During GC-MS analysis, a pattern of chemical components is formed by a set of retaining times and intensities of spectrometry peaks. Fingerprinting of GC-MS spectra is a method to classify chemical components based on their patterns and can provide a quick and convenient comparison among different samples. In order to obtain a more operable and accurate fingerprint of GC-MS spectra, there are several prerequisites (Surowiec et al. 2004, Ruan and Li 2007, Cardeal et al. 2008). First of all, the testing sample should have detailed information and precise records. Second, only the main peaks are included for establishing a fingerprint, especially the peak whose matching rate with chemical compounds in the database is relatively higher. Third, the relative peak area will be standardized again based on the highest peak of all suitable peaks. Therefore, the fingerprints of both sampling methods were established according to the procedure above. A histogram is selected to form a fingerprint where the average retention time is set as the horizontal axis and standardized peak area is set as the vertical axis. As shown in Figures 4 and 5, the DIWE method has a more complex fingerprint than the HSWP method because of its variable chemical composition.

Figure 4.

Histogram of fingerprint based on gas chromatography–mass spectrometry spectrum by the direct injection of liquid wood extractives method.

Figure 4.

Histogram of fingerprint based on gas chromatography–mass spectrometry spectrum by the direct injection of liquid wood extractives method.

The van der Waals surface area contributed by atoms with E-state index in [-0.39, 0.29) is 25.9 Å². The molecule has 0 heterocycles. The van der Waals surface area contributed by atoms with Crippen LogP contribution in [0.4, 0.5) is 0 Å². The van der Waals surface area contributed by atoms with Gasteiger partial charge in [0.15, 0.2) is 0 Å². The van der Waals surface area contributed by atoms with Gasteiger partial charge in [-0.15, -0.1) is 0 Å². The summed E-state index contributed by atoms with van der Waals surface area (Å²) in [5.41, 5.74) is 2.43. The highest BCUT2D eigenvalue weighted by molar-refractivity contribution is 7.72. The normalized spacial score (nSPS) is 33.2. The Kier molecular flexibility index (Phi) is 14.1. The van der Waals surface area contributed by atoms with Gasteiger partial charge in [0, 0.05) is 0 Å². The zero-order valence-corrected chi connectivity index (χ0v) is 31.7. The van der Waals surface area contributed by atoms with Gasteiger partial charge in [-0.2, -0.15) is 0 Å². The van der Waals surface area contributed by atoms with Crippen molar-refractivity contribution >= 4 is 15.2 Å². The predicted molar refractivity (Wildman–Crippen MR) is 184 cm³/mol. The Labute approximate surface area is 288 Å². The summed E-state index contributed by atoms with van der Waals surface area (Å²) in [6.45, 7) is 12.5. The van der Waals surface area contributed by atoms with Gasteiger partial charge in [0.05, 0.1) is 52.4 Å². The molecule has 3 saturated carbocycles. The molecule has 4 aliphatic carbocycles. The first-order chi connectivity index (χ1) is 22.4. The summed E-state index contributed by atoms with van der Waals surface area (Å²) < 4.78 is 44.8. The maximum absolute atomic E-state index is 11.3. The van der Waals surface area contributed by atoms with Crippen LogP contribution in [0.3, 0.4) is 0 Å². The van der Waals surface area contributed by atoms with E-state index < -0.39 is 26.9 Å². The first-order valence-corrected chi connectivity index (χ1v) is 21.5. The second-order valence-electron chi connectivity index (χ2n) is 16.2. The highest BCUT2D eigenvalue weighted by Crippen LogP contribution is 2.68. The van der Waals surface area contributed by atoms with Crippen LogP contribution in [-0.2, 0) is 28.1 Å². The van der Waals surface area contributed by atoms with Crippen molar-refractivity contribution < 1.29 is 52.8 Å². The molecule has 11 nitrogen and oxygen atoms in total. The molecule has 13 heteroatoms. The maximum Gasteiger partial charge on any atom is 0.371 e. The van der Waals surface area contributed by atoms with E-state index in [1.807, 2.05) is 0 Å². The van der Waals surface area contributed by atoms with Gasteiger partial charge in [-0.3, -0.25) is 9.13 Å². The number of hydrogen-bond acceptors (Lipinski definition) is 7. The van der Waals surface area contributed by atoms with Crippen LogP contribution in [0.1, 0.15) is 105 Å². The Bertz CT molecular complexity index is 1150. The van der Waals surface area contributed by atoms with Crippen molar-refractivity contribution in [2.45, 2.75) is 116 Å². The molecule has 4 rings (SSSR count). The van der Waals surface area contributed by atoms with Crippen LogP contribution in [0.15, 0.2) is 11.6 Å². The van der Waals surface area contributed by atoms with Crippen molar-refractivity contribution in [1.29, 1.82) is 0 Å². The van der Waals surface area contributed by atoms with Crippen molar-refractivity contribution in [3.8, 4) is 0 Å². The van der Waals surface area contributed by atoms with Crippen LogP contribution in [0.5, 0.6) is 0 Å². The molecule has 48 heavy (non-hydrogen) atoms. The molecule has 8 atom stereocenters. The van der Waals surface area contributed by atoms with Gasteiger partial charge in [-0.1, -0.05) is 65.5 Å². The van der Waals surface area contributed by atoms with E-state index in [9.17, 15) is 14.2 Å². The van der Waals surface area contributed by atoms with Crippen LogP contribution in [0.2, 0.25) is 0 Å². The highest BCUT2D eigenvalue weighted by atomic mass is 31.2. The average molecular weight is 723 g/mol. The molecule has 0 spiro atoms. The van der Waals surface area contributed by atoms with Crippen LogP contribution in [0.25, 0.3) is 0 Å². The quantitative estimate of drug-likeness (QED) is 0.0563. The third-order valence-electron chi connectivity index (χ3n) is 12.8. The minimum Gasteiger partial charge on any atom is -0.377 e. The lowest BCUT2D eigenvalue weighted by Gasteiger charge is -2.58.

Figure 5.

Histogram of fingerprint based on gas chromatography–mass spectrometry spectrum by the head space of wood powder method.

Figure 5.

Histogram of fingerprint based on gas chromatography–mass spectrometry spectrum by the head space of wood powder method.

Conclusions

Based on two different sampling methods of GC-MS, namely, DIWE and HSWP, two different total ion chromatograms were obtained. After integrating the peak area at a certain retention time, large differences were found between the two methods including total peak number and position of typical peaks. The number of chemical compounds produced by HSWP was less than by DIWE, and the boiling points of HSWP compounds were also lower than those of DIWE because DIWE retention times in GC-MS spectra were longer. It should be mentioned that the procedure of sample preparation for HSWP is simpler and more convenient than for DIWE, which provides an advantage over DIWE when a large number of wood samples need to be identified by GC-MS. In addition, a fingerprint of GC-MS spectra in both methods was established as a histogram according to the major peaks in spectra. However, it should be noted that the fingerprints of GC-MS spectra tend to be affected by many factors, such as the sampling site, age of sample, different batches, and so on. So, a fingerprint presented in this work is just a preliminary trial; a large number of repeatable and systematic GC-MS experiments are still required.

Acknowledgments

This study was kindly supported by the Key Laboratory of Biology Center of Anhui Agricultural University in China under the “Primary study on wood identification based on GC-MS injected directly and the fingerprint construction of Hongmu (NSFC, No. 31270599).” Thanks are due to Professor Song-Ling Fu for reviewing the manuscript.

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Author notes

The authors are, respectively, Professor, Forest Dept., College of Forest and Landscape, Anhui Agric. Univ., People's Republic of China (xbzh01@163.com [corresponding author]); Assistant Engineer, Wood Carving and Antique Furniture Products Quality Supervision and Testing Center of Fujian Province, Xianyou, Fujian, People's Republic of China (zhutao402@126.com); and Lecturer and Postgraduate, Forest Dept., College of Forest and Landscape, Anhui Agric. Univ., People's Republic of China (781414794@qq.com, zhanghui17520@163.com). This paper was received for publication in April 2014. Article no. 14-00044.